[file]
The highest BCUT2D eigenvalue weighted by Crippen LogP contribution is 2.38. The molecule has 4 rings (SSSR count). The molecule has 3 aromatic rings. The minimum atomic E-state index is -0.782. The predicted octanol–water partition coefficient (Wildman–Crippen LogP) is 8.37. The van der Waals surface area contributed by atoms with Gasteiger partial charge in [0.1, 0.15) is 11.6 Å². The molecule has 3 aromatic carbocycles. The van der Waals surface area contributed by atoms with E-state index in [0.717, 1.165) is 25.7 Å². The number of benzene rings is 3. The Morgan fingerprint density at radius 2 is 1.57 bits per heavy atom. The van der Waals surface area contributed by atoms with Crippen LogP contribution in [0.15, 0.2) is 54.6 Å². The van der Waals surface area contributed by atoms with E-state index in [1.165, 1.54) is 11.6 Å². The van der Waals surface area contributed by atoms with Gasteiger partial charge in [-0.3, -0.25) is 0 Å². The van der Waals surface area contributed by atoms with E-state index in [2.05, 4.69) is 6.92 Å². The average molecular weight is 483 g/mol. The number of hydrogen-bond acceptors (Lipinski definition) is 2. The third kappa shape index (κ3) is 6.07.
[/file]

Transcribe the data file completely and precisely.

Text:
The highest BCUT2D eigenvalue weighted by Crippen LogP contribution is 2.38. The molecule has 4 rings (SSSR count). The molecule has 3 aromatic rings. The minimum atomic E-state index is -0.782. The predicted octanol–water partition coefficient (Wildman–Crippen LogP) is 8.37. The van der Waals surface area contributed by atoms with Gasteiger partial charge in [0.1, 0.15) is 11.6 Å². The molecule has 3 aromatic carbocycles. The van der Waals surface area contributed by atoms with E-state index in [0.717, 1.165) is 25.7 Å². The number of benzene rings is 3. The Morgan fingerprint density at radius 2 is 1.57 bits per heavy atom. The van der Waals surface area contributed by atoms with Crippen LogP contribution in [0.15, 0.2) is 54.6 Å². The van der Waals surface area contributed by atoms with E-state index in [1.165, 1.54) is 11.6 Å². The van der Waals surface area contributed by atoms with Gasteiger partial charge in [-0.3, -0.25) is 0 Å². The van der Waals surface area contributed by atoms with E-state index in [2.05, 4.69) is 6.92 Å². The average molecular weight is 483 g/mol. The number of hydrogen-bond acceptors (Lipinski definition) is 2. The third kappa shape index (κ3) is 6.07.